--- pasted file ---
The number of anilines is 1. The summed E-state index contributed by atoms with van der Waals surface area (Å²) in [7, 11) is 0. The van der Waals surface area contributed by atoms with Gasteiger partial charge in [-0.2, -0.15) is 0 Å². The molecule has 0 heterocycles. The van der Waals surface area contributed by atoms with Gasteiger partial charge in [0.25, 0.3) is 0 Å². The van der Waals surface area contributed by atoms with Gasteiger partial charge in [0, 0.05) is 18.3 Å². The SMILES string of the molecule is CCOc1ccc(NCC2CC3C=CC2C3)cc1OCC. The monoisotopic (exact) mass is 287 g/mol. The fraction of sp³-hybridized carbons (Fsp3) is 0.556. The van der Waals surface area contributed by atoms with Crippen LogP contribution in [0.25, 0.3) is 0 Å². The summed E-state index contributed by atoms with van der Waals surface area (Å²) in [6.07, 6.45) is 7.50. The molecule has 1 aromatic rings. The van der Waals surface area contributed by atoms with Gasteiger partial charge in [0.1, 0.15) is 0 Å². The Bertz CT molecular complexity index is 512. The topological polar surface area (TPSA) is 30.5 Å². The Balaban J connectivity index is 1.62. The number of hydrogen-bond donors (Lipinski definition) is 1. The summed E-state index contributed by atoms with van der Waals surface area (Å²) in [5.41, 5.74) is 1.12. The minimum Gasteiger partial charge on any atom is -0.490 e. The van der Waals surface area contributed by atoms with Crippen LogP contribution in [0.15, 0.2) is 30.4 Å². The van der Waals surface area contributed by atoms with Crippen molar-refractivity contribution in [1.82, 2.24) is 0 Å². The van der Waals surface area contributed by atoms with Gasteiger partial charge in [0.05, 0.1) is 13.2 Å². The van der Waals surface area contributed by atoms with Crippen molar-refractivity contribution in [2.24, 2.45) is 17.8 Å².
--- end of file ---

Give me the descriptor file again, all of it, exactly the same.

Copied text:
The number of anilines is 1. The summed E-state index contributed by atoms with van der Waals surface area (Å²) in [7, 11) is 0. The van der Waals surface area contributed by atoms with Gasteiger partial charge in [-0.2, -0.15) is 0 Å². The molecule has 0 heterocycles. The van der Waals surface area contributed by atoms with Gasteiger partial charge in [0.25, 0.3) is 0 Å². The van der Waals surface area contributed by atoms with Gasteiger partial charge in [0, 0.05) is 18.3 Å². The SMILES string of the molecule is CCOc1ccc(NCC2CC3C=CC2C3)cc1OCC. The monoisotopic (exact) mass is 287 g/mol. The fraction of sp³-hybridized carbons (Fsp3) is 0.556. The van der Waals surface area contributed by atoms with Crippen LogP contribution in [0.25, 0.3) is 0 Å². The summed E-state index contributed by atoms with van der Waals surface area (Å²) in [6.07, 6.45) is 7.50. The molecule has 1 aromatic rings. The van der Waals surface area contributed by atoms with Gasteiger partial charge in [0.1, 0.15) is 0 Å². The Bertz CT molecular complexity index is 512. The topological polar surface area (TPSA) is 30.5 Å². The Balaban J connectivity index is 1.62. The number of hydrogen-bond donors (Lipinski definition) is 1. The summed E-state index contributed by atoms with van der Waals surface area (Å²) in [5.41, 5.74) is 1.12. The minimum Gasteiger partial charge on any atom is -0.490 e. The van der Waals surface area contributed by atoms with Crippen LogP contribution in [0.15, 0.2) is 30.4 Å². The van der Waals surface area contributed by atoms with Crippen molar-refractivity contribution in [1.82, 2.24) is 0 Å². The van der Waals surface area contributed by atoms with Gasteiger partial charge in [0.05, 0.1) is 13.2 Å². The van der Waals surface area contributed by atoms with Crippen molar-refractivity contribution in [2.24, 2.45) is 17.8 Å².